Rules and decoders

Now you need to define a set of rules and decoders to trigger alerts from the events generated by the YARA active response.

Create a decoder file, for example /var/ossec/etc/decoders/yara_decoders.xml, and add the following:

<!-- 
 - YARA decoders 
 - Created by Wazuh, Inc. 
 - Copyright (C) 2015-2020, Wazuh Inc. 
 - This program is a free software; you can redistribute it and/or modify it under the terms of GPLv2. 
-->

<decoder name="yara">
  <prematch>wazuh-yara: </prematch>
</decoder>

<decoder name="yara">
  <parent>yara</parent>
  <regex offset="after_parent">info: (\S+) (\.+)</regex>
  <order>yara_rule, file_path</order>
</decoder>

<decoder name="yara">
  <parent>yara</parent>
  <regex offset="after_parent">error: (\.+)</regex>
  <order>error_message</order>
</decoder>

Similarly create a rule file, /var/ossec/etc/rules/yara_rules.xml, with the following content:

<!-- 
 - YARA rules 
 - Created by Wazuh, Inc. 
 - Copyright (C) 2015-2020, Wazuh Inc. 
 - This program is a free software; you can redistribute it and/or modify it under the terms of GPLv2.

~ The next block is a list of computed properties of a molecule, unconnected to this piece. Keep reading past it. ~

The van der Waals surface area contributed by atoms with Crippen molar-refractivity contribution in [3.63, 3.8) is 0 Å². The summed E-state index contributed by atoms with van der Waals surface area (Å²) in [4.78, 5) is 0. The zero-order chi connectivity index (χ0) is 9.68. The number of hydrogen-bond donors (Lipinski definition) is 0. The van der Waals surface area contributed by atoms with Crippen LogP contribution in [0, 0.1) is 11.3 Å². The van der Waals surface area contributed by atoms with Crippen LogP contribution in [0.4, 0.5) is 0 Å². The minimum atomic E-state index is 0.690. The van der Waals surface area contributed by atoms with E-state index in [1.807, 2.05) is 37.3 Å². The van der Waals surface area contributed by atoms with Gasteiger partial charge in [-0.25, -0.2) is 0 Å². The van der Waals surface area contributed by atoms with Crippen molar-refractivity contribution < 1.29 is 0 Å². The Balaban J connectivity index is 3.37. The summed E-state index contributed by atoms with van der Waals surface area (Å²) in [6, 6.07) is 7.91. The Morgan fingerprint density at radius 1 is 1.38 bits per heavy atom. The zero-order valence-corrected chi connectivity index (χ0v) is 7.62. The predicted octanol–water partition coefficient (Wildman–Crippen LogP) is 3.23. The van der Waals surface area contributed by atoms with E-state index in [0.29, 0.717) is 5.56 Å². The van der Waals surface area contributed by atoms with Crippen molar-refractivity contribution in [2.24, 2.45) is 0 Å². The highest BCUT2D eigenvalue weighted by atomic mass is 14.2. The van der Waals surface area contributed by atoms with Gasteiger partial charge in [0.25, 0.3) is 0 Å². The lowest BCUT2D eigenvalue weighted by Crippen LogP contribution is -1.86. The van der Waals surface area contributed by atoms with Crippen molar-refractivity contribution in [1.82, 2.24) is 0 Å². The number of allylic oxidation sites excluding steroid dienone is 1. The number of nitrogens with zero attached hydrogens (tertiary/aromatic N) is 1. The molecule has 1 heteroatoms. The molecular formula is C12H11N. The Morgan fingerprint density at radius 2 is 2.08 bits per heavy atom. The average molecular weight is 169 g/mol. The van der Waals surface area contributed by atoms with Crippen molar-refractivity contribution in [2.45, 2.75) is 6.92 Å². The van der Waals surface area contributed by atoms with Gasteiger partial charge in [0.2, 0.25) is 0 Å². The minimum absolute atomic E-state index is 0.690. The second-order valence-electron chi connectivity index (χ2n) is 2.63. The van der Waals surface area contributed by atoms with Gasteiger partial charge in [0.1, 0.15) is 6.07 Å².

-->

<group name="yara,">
    <rule id="100100" level="0">
        <decoded_as>yara</decoded_as>
        <description>YARA rules grouped.</description>
    </rule>

    <rule id="100101" level="5">
        <if_sid>100100</if_sid>
        <field name="error_message">\.+</field>
        <description>YARA error detected.</description>
    </rule>

    <rule id="100102" level="10">
        <if_sid>100100</if_sid>
        <field name="yara_rule">\.+</field>
        <description>YARA $(yara_rule) detected.</description>
    </rule>
</group>

Wazuh agent configuration

The following section assumes YARA is already installed on the monitored endpoint. You can follow the official installation guide.

The script configured to run as part of the active response settings defined on the Wazuh manager, yara.sh, needs to be placed under /var/ossec/active-response/bin on the Wazuh agent side. Add the following content to it:

#!/bin/bash
# Wazuh - YARA active response
# Copyright (C) 2015-2020, Wazuh Inc.
#
# This program is free software; you can redistribute it
# and/or modify it under the terms of the GNU General Public
# License (version 2) as published by the FSF - Free Software
# Foundation.

#------------------------- Gather parameters -------------------------#

# Static active response parameters
FILENAME=$8
LOCAL=`dirname $0`

# Extra arguments
YARA_PATH=
YARA_RULES=

while [ "$1" != "" ]; do
  case $1 in
    -yara_path)       shift
                      YARA_PATH=$1